The Perfect Enemy | COVID in California: COVID increases Alzheimer’s risk by up to 80%, study finds
September 29, 2022

COVID in California: COVID increases Alzheimer’s risk by up to 80%, study finds

COVID in California: COVID increases Alzheimer’s risk by up to 80%, study finds  San Francisco ChronicleView Full Coverage on Google News

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Vaccine uptake for the youngest eligible children in the U.S. continues to lag, with just 7% of those between the ages of 6 months and 4 years having received at least one dose of a COVID vaccine. A growing number of Americans say they’ve “moved on from the pandemic,” according to a new poll. San Francisco reported the lowest average of new coronavirus infections since early March, but hospitalizations ticked back up.

COVID increases Alzheimer’s risk by up to 80%, study finds

Older adults who have had COVID-19 are at 50% to 80% higher risk for a new diagnosis of Alzheimer’s disease within a year, according to a study published Tuesday in the Journal of Alzheimer’s Disease. Researchers at Case Western Reserve University analyzed at electronic health records of 6.2 million patients ages 65 and older who received medical treatment between February 2020 and May 2021 and had no prior diagnosis of Alzheimer’s. They compared results for 400,000 patients infected with COVID-19 against 5.8 million individuals who were not infected in the study group, finding that over a one-year period those in the former had a 0.68% chance of developing Alzheimer’s compared to 0.35% in the non-COVID cohort. The risk was highest among women aged 85 and older. “The factors that play into the development of Alzheimer’s disease have been poorly understood, but two pieces considered important are prior infections, especially viral infections, and inflammation,” said Pamela Davis, a research professor from Case Western Reserve School of Medicine and co-author of the study.

TikTok “pumps toxic misinformation” about COVID to young users

Researchers who searched for content about prominent news topics on the social media app TikTok said they found that nearly one in five of the automatically suggested videos contained misinformation about issues such as COVID-19, climate change, or Russia’s invasion of Ukraine. In a report published Wednesday by NewsGuard, researchers said the service “pumps toxic misinformation to its young users.” Searches for information about “mRNA vaccine,” for instance, yielded five videos (out of the first 10) that contained misinformation, including baseless claims that the COVID-19 vaccine causes “permanent damage in children’s critical organs,” according to an Associated Press analysis of the report. TikTok, owned by the Chinese company ByteDance, is the second most popular domain in the world, according to online performance and security company Cloudflare, exceeded only by Google. Steven Brill, the founder of NewsGuard, a firm that monitors misinformation, questioned whether the company deliberately allows misinformation to proliferate as a way to sow confusion in the U.S. and other Western democracies. “It’s either incompetence or it’s something worse,” Brill told The Associated Press. TikTok released a statement in response to NewsGuard’s report noting, “We do not allow harmful misinformation, including medical misinformation, and we will remove it from the platform.”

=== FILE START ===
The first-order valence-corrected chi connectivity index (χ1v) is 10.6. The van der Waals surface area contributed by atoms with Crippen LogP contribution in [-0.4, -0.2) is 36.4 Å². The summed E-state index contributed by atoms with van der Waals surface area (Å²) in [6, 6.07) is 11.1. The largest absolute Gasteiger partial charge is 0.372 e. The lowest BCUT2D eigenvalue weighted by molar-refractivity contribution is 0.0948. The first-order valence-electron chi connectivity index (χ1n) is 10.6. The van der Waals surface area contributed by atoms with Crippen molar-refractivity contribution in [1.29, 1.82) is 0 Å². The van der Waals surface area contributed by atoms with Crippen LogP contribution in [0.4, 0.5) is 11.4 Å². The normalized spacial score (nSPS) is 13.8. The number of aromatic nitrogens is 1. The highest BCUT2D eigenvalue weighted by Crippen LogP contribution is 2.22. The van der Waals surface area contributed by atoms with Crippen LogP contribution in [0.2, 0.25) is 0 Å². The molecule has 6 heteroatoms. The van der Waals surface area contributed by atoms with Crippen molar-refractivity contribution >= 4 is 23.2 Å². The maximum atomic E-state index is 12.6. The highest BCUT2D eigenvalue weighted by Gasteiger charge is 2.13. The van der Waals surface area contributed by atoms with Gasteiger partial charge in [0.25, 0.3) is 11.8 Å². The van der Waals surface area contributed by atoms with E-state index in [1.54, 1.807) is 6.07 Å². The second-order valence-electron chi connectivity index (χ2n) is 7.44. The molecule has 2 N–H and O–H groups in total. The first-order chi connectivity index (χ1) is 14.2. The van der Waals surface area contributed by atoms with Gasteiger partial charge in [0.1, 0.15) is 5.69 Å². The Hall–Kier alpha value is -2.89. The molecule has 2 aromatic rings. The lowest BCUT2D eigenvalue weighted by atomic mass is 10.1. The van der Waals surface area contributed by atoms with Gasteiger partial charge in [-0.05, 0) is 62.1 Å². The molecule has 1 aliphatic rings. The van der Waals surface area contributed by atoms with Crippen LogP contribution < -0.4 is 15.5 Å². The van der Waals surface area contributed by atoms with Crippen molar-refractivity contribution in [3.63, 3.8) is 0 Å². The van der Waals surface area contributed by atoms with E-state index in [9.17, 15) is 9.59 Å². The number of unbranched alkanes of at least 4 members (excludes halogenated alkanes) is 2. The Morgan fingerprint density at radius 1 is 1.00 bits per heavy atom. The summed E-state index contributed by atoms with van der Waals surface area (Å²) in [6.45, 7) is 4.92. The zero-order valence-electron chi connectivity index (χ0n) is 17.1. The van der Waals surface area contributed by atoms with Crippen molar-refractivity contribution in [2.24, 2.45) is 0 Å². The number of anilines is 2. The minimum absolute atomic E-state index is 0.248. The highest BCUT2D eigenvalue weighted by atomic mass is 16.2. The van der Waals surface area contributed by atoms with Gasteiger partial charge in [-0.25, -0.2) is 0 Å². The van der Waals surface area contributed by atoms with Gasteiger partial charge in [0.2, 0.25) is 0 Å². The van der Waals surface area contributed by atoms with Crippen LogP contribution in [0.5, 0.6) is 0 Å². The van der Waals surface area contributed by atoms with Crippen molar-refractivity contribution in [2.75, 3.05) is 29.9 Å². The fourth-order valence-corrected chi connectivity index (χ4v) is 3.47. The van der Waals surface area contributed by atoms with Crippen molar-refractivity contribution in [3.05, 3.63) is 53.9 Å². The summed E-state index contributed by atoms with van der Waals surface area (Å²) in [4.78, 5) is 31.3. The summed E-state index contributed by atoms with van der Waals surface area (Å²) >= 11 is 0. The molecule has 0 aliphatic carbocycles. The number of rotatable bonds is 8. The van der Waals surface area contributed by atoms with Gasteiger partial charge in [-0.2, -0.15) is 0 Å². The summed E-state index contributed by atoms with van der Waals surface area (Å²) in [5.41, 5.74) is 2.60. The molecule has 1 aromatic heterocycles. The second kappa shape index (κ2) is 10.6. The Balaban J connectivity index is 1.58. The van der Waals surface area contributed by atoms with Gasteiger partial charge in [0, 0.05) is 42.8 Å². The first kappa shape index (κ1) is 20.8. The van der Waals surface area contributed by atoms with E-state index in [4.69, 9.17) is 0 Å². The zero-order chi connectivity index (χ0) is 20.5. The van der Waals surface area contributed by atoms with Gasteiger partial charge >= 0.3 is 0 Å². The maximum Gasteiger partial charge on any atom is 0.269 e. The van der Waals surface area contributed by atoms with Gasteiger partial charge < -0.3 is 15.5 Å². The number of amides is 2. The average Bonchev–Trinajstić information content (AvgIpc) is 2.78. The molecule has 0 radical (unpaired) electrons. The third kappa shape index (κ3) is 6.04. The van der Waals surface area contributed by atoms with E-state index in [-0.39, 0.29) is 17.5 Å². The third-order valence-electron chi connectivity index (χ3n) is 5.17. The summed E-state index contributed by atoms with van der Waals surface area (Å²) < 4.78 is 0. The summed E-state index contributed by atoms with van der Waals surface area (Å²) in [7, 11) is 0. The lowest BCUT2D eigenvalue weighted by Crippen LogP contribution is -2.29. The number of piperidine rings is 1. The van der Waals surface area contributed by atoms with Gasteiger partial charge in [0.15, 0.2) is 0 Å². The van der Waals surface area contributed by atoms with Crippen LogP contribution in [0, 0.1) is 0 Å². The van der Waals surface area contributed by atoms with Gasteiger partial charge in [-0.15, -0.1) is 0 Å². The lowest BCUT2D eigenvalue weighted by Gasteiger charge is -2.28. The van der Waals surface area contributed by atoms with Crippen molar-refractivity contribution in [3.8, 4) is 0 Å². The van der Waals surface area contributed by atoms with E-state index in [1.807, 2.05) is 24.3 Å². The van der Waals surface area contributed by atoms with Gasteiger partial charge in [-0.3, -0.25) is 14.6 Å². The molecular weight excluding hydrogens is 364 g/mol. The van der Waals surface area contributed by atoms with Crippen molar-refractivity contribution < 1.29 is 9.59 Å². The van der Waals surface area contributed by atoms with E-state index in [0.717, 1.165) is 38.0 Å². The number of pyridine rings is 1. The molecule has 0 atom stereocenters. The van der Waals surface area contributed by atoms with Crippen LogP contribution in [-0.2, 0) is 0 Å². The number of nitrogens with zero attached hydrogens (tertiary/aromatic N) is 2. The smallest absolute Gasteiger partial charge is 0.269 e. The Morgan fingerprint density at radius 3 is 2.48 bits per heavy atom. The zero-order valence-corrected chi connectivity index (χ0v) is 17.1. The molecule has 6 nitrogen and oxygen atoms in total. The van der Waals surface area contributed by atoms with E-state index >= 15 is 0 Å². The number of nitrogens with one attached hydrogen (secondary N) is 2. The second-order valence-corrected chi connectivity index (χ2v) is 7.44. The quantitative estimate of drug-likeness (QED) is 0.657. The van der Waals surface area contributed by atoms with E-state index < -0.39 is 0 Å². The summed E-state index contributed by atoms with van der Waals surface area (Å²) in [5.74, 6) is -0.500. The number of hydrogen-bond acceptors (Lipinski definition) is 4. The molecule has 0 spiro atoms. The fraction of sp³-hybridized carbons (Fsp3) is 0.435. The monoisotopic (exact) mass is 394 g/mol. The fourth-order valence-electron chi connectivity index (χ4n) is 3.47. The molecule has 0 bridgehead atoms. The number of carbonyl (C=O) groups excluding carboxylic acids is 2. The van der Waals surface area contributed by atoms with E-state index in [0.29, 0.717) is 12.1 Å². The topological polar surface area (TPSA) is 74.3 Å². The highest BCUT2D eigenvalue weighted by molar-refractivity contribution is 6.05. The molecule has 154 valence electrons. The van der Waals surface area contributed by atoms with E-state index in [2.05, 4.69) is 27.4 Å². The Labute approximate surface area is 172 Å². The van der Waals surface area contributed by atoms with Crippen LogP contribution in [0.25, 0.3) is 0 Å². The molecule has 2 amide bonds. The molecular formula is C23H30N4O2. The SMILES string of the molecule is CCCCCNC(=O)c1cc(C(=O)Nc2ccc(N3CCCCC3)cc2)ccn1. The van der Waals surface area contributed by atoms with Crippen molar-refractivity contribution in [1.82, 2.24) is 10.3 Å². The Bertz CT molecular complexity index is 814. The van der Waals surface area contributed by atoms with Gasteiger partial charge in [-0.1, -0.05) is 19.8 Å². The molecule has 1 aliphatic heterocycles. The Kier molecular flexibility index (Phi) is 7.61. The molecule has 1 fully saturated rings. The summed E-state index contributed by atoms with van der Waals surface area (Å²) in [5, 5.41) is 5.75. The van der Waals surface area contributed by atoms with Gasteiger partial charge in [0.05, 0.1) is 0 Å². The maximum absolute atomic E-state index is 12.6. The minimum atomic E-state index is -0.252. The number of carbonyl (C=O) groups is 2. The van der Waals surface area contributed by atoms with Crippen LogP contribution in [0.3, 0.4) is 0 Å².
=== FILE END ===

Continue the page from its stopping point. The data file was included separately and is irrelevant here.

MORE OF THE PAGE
1,300 New York Times employees balk at return-to-office plan

A majority of staffers at The New York Times have refused the company’s demand that they return to the office amid another rise in coronavirus cases in New York, according to the union that represents them. “Today, we delivered to the leadership of The New York Times the names of nearly 1,300 NewsGuild member employees who have signed a pledge to continue to work remotely this week, the first week the company wants us back in the office,” the Times Guild said in a Twitter post on Monday. The union said members of the newspaper’s Tech Guild and Wirecutter joined it in the pledge and believed the company was compromising workers’ health and safety. “We will continue to produce high-quality, award-winning work while reminding the company it cannot unilaterally change our working conditions,” the message continued. The company reportedly offered free lunch boxes as an incentive to come back to in-person work this week. In the letter, obtained by the Daily Beast, the employees said there is “a strong likelihood” they would strike if The New York Times did not allow them to continue to work from home.

“End is in sight” for COVID-19 pandemic, says WHO leader

The head of the World Health Organization sounded an optimistic note during a briefing Wednesday, saying the world is closer than ever to ending the COVID-19 pandemic. “We are not there yet. But the end is in sight,” Director-General Tedros Adhanom Ghebreyesus told reporters. The virus has killed nearly 6.5 million people globally since March 2020, but vaccines and therapies have curbed the severity of the disease. Ghebreyesus said COVID-related deaths were the lowest on record last week since the start of the pandemic. WHO leaders said that people should not yet let their guard down, as there may be more surges in the future. “We expect there to be future waves of infections, potentially at different time points throughout the world caused by different subvariants of omicron or even different variants of concern,” said the agency’s senior epidemiologist, Maria Van Kerkhove.